Motherhood is supposed to come ‘naturally’. Picture the new parent, gazing enraptured at the babe-in-arms — taking to their new life as care-giver like a duck to water. For some people of course, this is the case. However, for many others it is just not that easy. Despite existing as long as humanity itself, postpartum depression (PPD) has actually only been recognised as a serious condition relatively recently.

Postpartum depression is a form of depression that usually occurs between 1 week to a few months after childbirth. It is characterised by extreme sadness, anxiety, fatigue, insomnia. In some cases it can cause suicidal thoughts — caring for the baby often becomes almost impossible. 

An Illness To Be Treated

 In 460 BCE Hippocrates describes women suffering “agitation, delirium and attacks of mania” after birth;  fast forward a couple thousand years and Brooke Shield’s was sharing her story of postpartum depression in her 2005 autobiography ‘Down Came The Rain. Despite this huge leap in time, it seemed as though the idea was still as foreign as it was in Hippocrates’ era.

 The concept of ‘womanhood’ is tightly entwined with the concept of ‘motherhood’. We live In a world where women have only in recent history gained independence. Sadly, in the not too distant pas,t if a woman could not do her ‘duty’ (i.e. be a mother) she was treated badly by society. Thankfully, the world is changing, and the concept of ‘womanhood’ has been revealed to be in many ways just that — a concept. Depression, including postpartum depression, is an illness to be treated like any other. However, many women still suffer in silence and shame, blaming themselves for not being able to bond with their babies. Or they lose the will to care for them when the weight of their depression becomes too much. 

Traditional Treatments Are Not An Option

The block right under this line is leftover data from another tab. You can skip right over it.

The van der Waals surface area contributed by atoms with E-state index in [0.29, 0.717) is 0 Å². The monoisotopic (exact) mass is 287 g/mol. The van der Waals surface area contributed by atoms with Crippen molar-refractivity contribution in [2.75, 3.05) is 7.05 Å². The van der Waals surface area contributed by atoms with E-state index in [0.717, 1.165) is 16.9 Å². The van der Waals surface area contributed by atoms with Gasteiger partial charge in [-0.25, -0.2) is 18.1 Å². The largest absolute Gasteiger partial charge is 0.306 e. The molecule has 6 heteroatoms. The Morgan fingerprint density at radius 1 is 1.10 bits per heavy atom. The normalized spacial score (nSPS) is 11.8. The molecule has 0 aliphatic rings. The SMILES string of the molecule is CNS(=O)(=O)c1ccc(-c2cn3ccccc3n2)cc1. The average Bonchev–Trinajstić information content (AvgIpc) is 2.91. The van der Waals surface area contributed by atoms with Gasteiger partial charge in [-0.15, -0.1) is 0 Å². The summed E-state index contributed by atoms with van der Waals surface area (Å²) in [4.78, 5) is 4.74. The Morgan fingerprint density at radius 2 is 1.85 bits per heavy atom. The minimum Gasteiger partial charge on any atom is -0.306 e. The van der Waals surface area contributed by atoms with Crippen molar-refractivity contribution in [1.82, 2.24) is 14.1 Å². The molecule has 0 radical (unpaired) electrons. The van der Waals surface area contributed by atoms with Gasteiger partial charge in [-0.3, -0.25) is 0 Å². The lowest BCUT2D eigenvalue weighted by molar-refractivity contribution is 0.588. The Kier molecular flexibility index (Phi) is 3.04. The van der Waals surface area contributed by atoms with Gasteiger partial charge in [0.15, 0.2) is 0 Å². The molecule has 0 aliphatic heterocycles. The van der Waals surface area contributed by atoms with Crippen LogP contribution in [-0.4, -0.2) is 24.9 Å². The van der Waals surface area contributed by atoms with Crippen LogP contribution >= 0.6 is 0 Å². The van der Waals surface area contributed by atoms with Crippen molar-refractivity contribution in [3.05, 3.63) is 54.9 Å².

For many mothers suffering, traditional antidepressants such as SSRIs are not an option. They may fear the worsening of their symptoms during the first few weeks of trying a new medication (a common effect), something they cannot risk when caring for a baby. They may not want to experience the dumbing down of the positive emotions that they are still able to experience. It may be that they are part of the notable population for whom SSRIs unfortunately just do not work. Whatever the reason, there is still a lack of appropriate treatment for this condition that affects 15% of women after childbirth. And it’s not just women — it also affects around 10% of men. 

Is it any wonder parents are taking things into their own hands?

Via that great leveller, the internet forum, mothers have been sharing their stories of microdosing psilocybin to alleviate the symptoms of their postpartum depression. And, what started as anonymous tips on Reddit have become fully-fledged articles on Goodhousekeeping.com! Who’d have thunk it? 

Well, we would have, of course. The healing properties of psilocybin (the active ingredient in magic mushrooms and truffles) have long been known by an ‘underground’ section of the population. Luckily however, the rest of the world is catching up. Psilocybin is being considered as a serious medicine for everything from depression, to PTSD to OCD as well as for general well-being, motivation and creativity. 

A Journey From Despair To Wellness

In a recent Goodhousekeeping.com article, Melissa Lavasani, a sufferer of extreme postpartum depression, shared her journey from despair to wellness, all with the help of magic mushrooms. 

Melissa’s first pregnancy had been without trouble. Her second however, was dogged with pain and antepartum depression (depression during pregnancy). After the birth of her son, her conditioned worsened;

“By late 2017, I developed severe postpartum depression. It wasn’t just profound sadness, it was dread. I had a constant chatter of negative self-talk going on. A voice in my head reminding me what a terrible wife and mother I was.”

A kernel of hope presented itself however. On a car journey Melissa and her husband listened to a podcast. The guest was none other than mycologist Paul Stamets. On the podcast he extolled the virtues of magic mushrooms as a treatment for depression. Having only ever known of magic mushrooms as an illegal substance, Melissa was skeptical and a little scared. But she was also at her wits end and willing to try anything. She went on a research deepdive and soon saw that psilocybin being studied legitimately everywhere from John Hopkins University to Berkeley. But, unfortunately, she didn’t qualify for any of the research studies currently taking place.